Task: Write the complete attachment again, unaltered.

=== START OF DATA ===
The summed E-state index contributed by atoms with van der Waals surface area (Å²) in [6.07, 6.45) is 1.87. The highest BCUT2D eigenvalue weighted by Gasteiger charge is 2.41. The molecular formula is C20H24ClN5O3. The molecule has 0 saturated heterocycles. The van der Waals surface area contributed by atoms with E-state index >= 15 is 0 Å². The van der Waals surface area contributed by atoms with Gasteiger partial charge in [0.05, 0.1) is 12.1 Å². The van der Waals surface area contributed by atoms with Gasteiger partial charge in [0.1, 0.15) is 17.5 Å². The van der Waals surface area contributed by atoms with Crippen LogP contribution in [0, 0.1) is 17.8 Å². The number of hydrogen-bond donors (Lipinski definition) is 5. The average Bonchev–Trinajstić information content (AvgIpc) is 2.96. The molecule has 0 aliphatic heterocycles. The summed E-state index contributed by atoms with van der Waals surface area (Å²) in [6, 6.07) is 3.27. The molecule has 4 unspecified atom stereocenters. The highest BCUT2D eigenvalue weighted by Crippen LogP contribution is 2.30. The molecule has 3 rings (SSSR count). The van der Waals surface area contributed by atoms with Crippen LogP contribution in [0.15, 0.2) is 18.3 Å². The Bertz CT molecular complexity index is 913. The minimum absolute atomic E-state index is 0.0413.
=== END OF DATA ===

The summed E-state index contributed by atoms with van der Waals surface area (Å²) in [6.07, 6.45) is 1.87. The highest BCUT2D eigenvalue weighted by Gasteiger charge is 2.41. The molecular formula is C20H24ClN5O3. The molecule has 0 saturated heterocycles. The van der Waals surface area contributed by atoms with E-state index >= 15 is 0 Å². The van der Waals surface area contributed by atoms with Gasteiger partial charge in [0.05, 0.1) is 12.1 Å². The van der Waals surface area contributed by atoms with Gasteiger partial charge in [0.1, 0.15) is 17.5 Å². The van der Waals surface area contributed by atoms with Crippen LogP contribution in [0, 0.1) is 17.8 Å². The number of hydrogen-bond donors (Lipinski definition) is 5. The average Bonchev–Trinajstić information content (AvgIpc) is 2.96. The molecule has 0 aliphatic heterocycles. The summed E-state index contributed by atoms with van der Waals surface area (Å²) in [6, 6.07) is 3.27. The molecule has 4 unspecified atom stereocenters. The highest BCUT2D eigenvalue weighted by Crippen LogP contribution is 2.30. The molecule has 3 rings (SSSR count). The van der Waals surface area contributed by atoms with Crippen LogP contribution in [0.15, 0.2) is 18.3 Å². The Bertz CT molecular complexity index is 913. The minimum absolute atomic E-state index is 0.0413.